Hello to everyone (or jambo as they say in Kenya, where I just returned from),
I arrived back in the U.S. last night. Flights out of Nairobi, Kenya were difficult to get. I was lucky because the airline didn’t charge me for changing my flight from January to December. Delta waived the fee for travelers affected by the conflict in South Sudan.
By now, I’m sure that most of you have noticed South Sudan’s situation in the news. I saw that NBC Nightly News and other major news agencies have been covering it. President Obama has made statements, as has the U.S. representative to the United Nations, Samantha Power. A few stories on the continuing conflict are here:
- Here is a TV story that my college friend Alexis Fernandez did about the South Sudan situation and ASMP's work there. I set up the interview and ASMP staff Skyped in from Nairobi: http://www.ktva.com/unrest-in-
The Sudan Tribune has some good updates, also Twitter (#southsudan #southsudancrisis #juba are some good hash tags to search).
The Alaska Sudan Medical Project (ASMP) has pulled all volunteers out of South Sudan. We chartered private small planes from Kenya directly to the village of Old Fangak, in Jonglei State, where ASMP works, and back to Nairobi, Kenya. Other volunteers and I were in a holding pattern in Nairobi for several days waiting to see if we could go in after all, or if the violence would get worse. UN Peacekeepers from India were killed last week during an attack on a UN compound, and an American plane was shot at while trying to land in Bor, South Sudan and 4 U.S. military members were wounded in the incident. It’s been a stressful past couple weeks, and I feel great sorrow for the people of South Sudan. Their 2.5-year-old country has so much promise (The Economist magazine named it as one of their finalists for “Country of the Year 2013” due to its impressive economic growth).
While there is no way of knowing how this will progress and when nonprofit organizations, Embassy staff, and aid groups will return to the country, I wanted to emphasize to those who donated to ASMP through my fundraising project, it was not in vain! ASMP has been at work this year since October in the village of Old Fangak, and this money was able to go toward multiple projects that were completed before ASMP evacuated. During the 2013 building season (October-December), the following was accomplished, thanks to donors' generous support:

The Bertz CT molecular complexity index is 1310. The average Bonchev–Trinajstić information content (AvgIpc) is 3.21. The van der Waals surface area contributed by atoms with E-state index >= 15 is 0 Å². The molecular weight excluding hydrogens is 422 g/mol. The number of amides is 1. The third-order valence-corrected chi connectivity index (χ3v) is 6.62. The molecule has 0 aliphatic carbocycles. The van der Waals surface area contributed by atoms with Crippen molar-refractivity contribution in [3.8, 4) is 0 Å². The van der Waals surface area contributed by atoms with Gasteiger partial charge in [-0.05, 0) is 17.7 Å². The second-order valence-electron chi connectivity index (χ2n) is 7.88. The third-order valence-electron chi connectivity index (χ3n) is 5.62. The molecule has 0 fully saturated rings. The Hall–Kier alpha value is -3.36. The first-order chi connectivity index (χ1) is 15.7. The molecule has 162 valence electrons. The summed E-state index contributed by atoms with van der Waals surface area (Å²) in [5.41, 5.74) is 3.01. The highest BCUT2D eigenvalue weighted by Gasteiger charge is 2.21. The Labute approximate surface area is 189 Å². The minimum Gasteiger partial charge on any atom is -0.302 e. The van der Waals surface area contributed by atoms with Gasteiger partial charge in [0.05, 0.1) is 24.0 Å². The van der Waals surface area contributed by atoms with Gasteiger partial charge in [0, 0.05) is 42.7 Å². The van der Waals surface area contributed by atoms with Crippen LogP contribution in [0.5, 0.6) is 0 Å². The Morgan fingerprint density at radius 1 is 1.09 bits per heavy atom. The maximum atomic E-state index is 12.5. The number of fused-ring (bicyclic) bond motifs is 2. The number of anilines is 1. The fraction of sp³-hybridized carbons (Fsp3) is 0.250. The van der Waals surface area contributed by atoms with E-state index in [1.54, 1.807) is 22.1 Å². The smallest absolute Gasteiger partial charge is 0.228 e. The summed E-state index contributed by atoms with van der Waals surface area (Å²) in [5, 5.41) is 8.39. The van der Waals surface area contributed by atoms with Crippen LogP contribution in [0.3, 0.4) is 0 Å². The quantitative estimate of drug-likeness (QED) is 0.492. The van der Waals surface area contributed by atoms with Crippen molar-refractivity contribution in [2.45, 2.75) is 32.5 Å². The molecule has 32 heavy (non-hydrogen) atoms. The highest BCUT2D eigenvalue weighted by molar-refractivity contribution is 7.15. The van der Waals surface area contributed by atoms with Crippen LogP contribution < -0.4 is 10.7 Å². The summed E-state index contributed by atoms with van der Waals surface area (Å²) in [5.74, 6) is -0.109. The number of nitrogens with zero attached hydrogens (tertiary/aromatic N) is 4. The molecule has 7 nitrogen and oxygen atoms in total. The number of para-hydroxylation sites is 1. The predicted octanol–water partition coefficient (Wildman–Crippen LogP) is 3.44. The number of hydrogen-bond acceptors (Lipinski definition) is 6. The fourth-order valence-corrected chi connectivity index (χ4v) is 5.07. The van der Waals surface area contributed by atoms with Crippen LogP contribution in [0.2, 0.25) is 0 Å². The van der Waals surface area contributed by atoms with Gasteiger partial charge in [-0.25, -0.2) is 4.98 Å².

- Five water wells were drilled. In the previous two years, one and two wells were drilled respectively. This large increase in productivity was due to new drilling equipment, personnel, and the generous support of donors. Each well costs around $5,000 to complete, including the well casing, pump, pipe, personnel, etc.
- The foundation for the new tuberculosis clinic was substantially progressed. The foundation is being built out of concrete and steel.
- Some repairs were made to the main health center.
- ASMP’s agriculture project made great leaps forward this year. The farmers participating in ASMP’s micro loan and farmer training program had a good harvest, ensuring food security this season (main crops are sorghum and maize). Notably, several women are participating in the program.
- Numbers of those suffering from Kala-azar are lower this year in the village. This parasitic disease that is spread by mosquitoes normally affects the very young and the very old, and is a debilitating, deadly sickness. The reasons for the low numbers of infections are unknown at this time. It could just be part of a multiple year cycle, or due to increased education and work by ASMP in this issue.
- Two medical incinerators were purchased.
- Volleyball equipment, cotton balls, syringes, tuberculosis medicine, and various other medical supplies were purchased.
- Many of Dr. Jill Seaman’s local South Sudanese staff (around 60 individuals) were sent away to training and school to increase their knowledge in public health and medicine.
- Three South Sudanese men were trained in well-drilling and how to repair the wells.
I was able to meet and spend substantial time with this year’s ASMP volunteers, most of whom had already been in South Sudan for 6-8 weeks when I arrived. It was wonderful to hear about Old Fangak and ASMP's work from these people. There is substantial need there, but also lots of progress. Dr. Jill Seaman (who has worked in South Sudan and this village for over 20 years) has been evacuated (pretty unwillingly) to Nairobi also, but is standing by to return as soon as the violence calms. If ASMP continues to operate in South Sudan, I will definitely be returning. My experience in Africa was amazing and cemented in me the fact that I want to volunteer there and be a part of ASMP.
The volunteers that work in this region are gifted, selfless, and generous... I met David who works as a peony farmer in the summer outside of Anchorage, and for 3 months a year in South Sudan with ASMP. Elyse is an EMT in Colorado currently and spends 3 months per year in the village with ASMP taking care of everything from cancer to tuberculosis to snake bites. Denny is a construction worker most of the year in Anchorage and spends 1-2 months annually in South Sudan. Rob works for a contractor for oil companies in Alaska most of the year, and this is his fourth year volunteering with ASMP. They all had to return to the U.S. earlier than expected, like me.
I will keep you all updated on developments for ASMP and South Sudan. I still have hope that this crisis can come under control, or at least stabilize, and ASMP can get back to work.
Here is a photo of Patrick, a Kenyan who works for ASMP as a well driller. One of the nicest people I've met, with a real heart for helping others. He's sporting one of our team shirts.